You need to get to the heart of ‘who you are’ to figure out what you want to do with your career.

Have you ever wondered what you would be good at doing and where you want to be in ten years’ time? If so, personality profiling is a great way to figure out more about yourself, to help map out your future.

Myers Briggs Type Indicator (MBTI) is a well-respected tool used for personality profiling within professional cricket, as well as in business. The MBTI assessment consists of a questionnaire that allows you to assess your preferences based on a four pairs of opposite styles. These preferences are not the same as abilities or skills, they are all of equal value and importance and people will use all eight of the preferences some of the time. As the word ‘preference’ suggests, MBTI aims to help you understand what comes naturally to you.

The MBTI preferences are:

Extraversion (E) and Introversion (I) – Where you prefer to get and focus your energy/attention

Sensing (S) and Intuition (N) – The kind of information you prefer to gather/ trust

Thinking (T) and Feeling (F) – The process your prefer in evaluating information and decision making

Judging (J) and Perceiving (P) – How you prefer to deal with the world around you.

The result of the MBTI questionnaire gives you a four-letter preference type, which provides you with a greater understanding of how you shape your actions and behaviours, as well as your strengths and weaknesses. For example, the potential strengths of someone with an ISTJ preference type are:

-              Analytical skills

-              Problem-solving ability

-              Technical knowledge and expertise

-              Adaptability

-              Willingness to take risks.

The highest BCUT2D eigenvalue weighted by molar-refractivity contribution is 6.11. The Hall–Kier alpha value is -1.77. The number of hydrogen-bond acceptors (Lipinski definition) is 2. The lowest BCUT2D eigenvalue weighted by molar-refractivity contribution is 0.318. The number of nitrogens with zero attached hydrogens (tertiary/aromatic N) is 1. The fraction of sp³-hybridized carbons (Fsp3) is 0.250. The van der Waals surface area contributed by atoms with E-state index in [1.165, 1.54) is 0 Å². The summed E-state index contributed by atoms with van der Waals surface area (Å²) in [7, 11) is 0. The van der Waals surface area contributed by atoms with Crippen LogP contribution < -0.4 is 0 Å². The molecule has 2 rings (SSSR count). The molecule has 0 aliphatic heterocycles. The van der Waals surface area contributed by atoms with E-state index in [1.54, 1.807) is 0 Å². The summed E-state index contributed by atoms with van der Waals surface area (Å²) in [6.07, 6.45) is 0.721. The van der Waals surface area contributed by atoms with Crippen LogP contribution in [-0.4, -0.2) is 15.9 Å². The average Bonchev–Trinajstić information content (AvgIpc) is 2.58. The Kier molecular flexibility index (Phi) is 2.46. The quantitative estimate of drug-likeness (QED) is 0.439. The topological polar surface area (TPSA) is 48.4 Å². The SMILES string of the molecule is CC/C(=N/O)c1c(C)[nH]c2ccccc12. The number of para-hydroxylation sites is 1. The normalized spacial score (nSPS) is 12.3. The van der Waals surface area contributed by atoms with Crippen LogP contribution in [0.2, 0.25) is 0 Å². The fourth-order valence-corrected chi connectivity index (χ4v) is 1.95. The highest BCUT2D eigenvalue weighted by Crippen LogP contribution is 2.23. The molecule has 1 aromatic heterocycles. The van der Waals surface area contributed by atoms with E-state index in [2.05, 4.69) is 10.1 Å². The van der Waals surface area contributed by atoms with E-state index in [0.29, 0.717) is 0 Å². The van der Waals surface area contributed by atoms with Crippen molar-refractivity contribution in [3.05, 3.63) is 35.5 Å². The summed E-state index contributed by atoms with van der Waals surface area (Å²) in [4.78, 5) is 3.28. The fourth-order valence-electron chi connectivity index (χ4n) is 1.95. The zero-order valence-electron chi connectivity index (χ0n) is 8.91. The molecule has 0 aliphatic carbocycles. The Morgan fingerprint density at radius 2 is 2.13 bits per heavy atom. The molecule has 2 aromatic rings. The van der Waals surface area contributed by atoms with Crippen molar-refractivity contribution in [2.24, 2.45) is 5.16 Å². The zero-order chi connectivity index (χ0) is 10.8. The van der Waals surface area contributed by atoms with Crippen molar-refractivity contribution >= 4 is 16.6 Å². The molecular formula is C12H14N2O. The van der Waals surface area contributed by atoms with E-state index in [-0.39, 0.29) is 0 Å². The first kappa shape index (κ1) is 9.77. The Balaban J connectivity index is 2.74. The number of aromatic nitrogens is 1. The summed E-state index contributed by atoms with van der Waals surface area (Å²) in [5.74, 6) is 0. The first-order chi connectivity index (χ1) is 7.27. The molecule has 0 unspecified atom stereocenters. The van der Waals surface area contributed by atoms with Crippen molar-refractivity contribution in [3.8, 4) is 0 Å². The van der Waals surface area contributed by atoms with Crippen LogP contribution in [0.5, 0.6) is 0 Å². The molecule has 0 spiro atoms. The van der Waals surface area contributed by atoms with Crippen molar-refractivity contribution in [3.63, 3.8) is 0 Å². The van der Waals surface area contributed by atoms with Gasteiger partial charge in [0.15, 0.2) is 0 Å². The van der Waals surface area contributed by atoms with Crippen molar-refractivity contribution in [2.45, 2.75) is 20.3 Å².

Once you know your MBTI result, you can use the findings to help you identify answers to questions such as:

-              Where do I want to be in one year? Five years? Ten years?

-              What do I want to be doing on a day-to-day basis?

-              What type of working environment do I feel most comfortable in?

-              What kind of people do I enjoy working with?

-              What motivates me to do my best?

The majority of jobs will have core elements that may suit certain MBTI types. For example, an accountant position in one company may require someone with attention to detail, an objective, fact-based and organised way of working (potentially attractive to someone with ISTJ preferences).  However, in a different organisation, the role may require consultation with clients, problem-solving and developing innovative solutions (potentially more attractive to someone with ENTJ preferences).

The more information you can gather about ‘who you are’, the better equipped you are to assess potential opportunities against your preferences.

If you are interested in learning more about your MBTI type, please contact your regional Personal Development Manager (PDM).